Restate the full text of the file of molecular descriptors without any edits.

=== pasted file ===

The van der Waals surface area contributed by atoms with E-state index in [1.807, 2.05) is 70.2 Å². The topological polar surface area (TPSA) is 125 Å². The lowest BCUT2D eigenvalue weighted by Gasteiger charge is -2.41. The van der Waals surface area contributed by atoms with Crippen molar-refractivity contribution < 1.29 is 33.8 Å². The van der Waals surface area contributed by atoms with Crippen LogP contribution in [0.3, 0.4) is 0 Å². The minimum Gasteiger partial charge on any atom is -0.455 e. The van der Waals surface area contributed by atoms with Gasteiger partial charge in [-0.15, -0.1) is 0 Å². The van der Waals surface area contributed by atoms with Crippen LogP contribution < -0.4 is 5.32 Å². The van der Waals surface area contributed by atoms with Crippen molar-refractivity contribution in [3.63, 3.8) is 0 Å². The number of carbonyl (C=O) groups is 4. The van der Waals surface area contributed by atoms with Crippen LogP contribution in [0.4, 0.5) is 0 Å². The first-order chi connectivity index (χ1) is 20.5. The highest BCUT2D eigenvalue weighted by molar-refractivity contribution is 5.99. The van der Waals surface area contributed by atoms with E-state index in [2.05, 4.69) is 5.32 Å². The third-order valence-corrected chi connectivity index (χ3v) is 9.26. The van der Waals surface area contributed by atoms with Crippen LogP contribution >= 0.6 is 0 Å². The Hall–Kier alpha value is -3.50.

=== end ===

The van der Waals surface area contributed by atoms with E-state index in [1.807, 2.05) is 70.2 Å². The topological polar surface area (TPSA) is 125 Å². The lowest BCUT2D eigenvalue weighted by Gasteiger charge is -2.41. The van der Waals surface area contributed by atoms with Crippen molar-refractivity contribution < 1.29 is 33.8 Å². The van der Waals surface area contributed by atoms with Crippen LogP contribution in [0.3, 0.4) is 0 Å². The minimum Gasteiger partial charge on any atom is -0.455 e. The van der Waals surface area contributed by atoms with Gasteiger partial charge in [-0.15, -0.1) is 0 Å². The van der Waals surface area contributed by atoms with Crippen LogP contribution < -0.4 is 5.32 Å². The van der Waals surface area contributed by atoms with Crippen molar-refractivity contribution in [3.63, 3.8) is 0 Å². The number of carbonyl (C=O) groups is 4. The van der Waals surface area contributed by atoms with Crippen LogP contribution in [0.4, 0.5) is 0 Å². The first-order chi connectivity index (χ1) is 20.5. The highest BCUT2D eigenvalue weighted by molar-refractivity contribution is 5.99. The van der Waals surface area contributed by atoms with E-state index in [2.05, 4.69) is 5.32 Å². The third-order valence-corrected chi connectivity index (χ3v) is 9.26. The van der Waals surface area contributed by atoms with Crippen LogP contribution >= 0.6 is 0 Å². The Hall–Kier alpha value is -3.50.